In many cases, these population control programs actually hindered more effective community-initiated and community-controlled efforts to protect the environment, giving political cover to gross neglect of women’s health and independence, and performing ideological work that minimized the role of both colonialism and current imperialist intervention to create situations friendly to corporate profit in creating ecological havoc. At minimum, the coercive aspects of PE projects, which offer some reproductive health aid in return for peasants giving up land, are immoral and make new solidarities in the interest of the climate impossible.

The Bill and Melinda Gates Foundation, whose literature stresses their interest in women’s health and universal access to voluntary family planning without “coercion or discrimination,” in fact, has targeted Sub-Saharan Africa as the site of a massive distribution of the dangerous long-acting contraceptive, Depo-Provera. Depo-Provera is a contraceptive used on female U.S. prisoners because it is injected once and its effect lasts two years.

This particular contraceptive has been chosen by the Gates Foundation, because, combined with a new syringe-less device they are developing, it can be administered without any medical personnel on hand. That is, it will reduce poor rural populations without the cost of building a real medical infrastructure to take care of the diseases that actually increase mortality. Depo-Provera often produces devastating side effects, including loss of libido and dangerously brittle bones (osteoporosis), in very young women.

The long-acting impact and side effects of Depo-Provera mean that it is used disproportionately, in circumstances likely to be coercive, on women of color. (In 2011, seventy-two percent of all injectable long-acting contraceptives shipped by USAID went to Africa.) In addition, a 2012 Lancet report indicated that the drug might double the risk of HIV transmission. Yet, it is being pushed as an alternative to other birth-control methods that require international and national commitments to real health care, to say nothing of support to movements capable of challenging the imperialist economic order and the poverty and sexism it fosters.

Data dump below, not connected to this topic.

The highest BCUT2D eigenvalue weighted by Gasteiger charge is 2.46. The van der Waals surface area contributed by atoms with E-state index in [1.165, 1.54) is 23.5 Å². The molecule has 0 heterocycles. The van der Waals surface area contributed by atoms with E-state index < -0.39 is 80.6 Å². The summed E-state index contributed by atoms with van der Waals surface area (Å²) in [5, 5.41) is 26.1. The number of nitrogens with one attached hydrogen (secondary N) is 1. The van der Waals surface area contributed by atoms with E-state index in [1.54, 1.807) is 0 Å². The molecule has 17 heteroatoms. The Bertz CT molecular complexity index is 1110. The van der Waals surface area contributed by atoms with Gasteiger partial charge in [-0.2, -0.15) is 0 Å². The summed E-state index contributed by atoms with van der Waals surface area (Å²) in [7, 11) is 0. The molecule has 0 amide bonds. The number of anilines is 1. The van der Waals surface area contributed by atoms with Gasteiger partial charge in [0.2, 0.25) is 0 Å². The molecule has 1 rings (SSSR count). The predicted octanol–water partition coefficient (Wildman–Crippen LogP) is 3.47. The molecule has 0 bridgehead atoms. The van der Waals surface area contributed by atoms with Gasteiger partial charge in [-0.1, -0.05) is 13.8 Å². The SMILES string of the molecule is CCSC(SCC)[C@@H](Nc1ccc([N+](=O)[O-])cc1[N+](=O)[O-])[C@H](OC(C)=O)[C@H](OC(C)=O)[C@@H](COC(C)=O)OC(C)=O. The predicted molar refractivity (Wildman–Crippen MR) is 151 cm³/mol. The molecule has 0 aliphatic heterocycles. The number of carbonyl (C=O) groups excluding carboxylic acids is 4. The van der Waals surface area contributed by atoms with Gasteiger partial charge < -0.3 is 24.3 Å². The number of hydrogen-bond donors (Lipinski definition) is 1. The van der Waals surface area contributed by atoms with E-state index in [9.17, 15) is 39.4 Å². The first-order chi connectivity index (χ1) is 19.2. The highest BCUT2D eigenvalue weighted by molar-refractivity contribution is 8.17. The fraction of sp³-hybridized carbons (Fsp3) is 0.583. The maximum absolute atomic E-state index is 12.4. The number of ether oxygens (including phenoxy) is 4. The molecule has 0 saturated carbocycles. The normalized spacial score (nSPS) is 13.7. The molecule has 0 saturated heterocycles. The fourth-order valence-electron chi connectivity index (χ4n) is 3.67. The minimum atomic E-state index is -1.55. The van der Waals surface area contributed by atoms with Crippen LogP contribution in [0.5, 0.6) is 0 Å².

If the climate movement in the United States becomes associated with the coercion, racism, and arrogance of the population projects pushed by USAID and the Gates Foundation, we will be cutting ourselves off from some of the most important allies for the struggle ahead.

Again and again, the working poor and farmers of the underdeveloped world have risen up to challenge the U.S. and Europe and demanded another kind of world based on human needs. Today, the international movements against GMOs, for food sovereignty, against the privatization of water, etc., are led by women from the underdeveloped world, whose empowerment and autonomy is critical to our struggle.

Part of building a global movement to stop warming is educating ourselves and other activists about the dangers that the “populationists” pose—to women, to those under the imperialist boot, to working people, and to true climate justice. For a wealth of information and curricula on these issues, visit the website of Pop/Dev: For People, For Justice, For the Environment.

To help build a climate justice movement that places women and international solidarity at the center, consider joining Socialist Action.

Photo: Tony Savino / Socialist Action



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[Editor’s note: We reprint this article by the Committee for the Abolition of Illegitimate Debt (CADTM). In 1989, the Bastille Appeal was launched, inviting popular movements throughout the world to unite in demanding the immediate and unconditional cancellation of the debt of the so-called developing countries. This crushing debt, along with neo-liberal macro-economic reforms imposed on the global South, has led to an explosion of worldwide inequality, mass poverty, flagrant injustice and the destruction of the environment.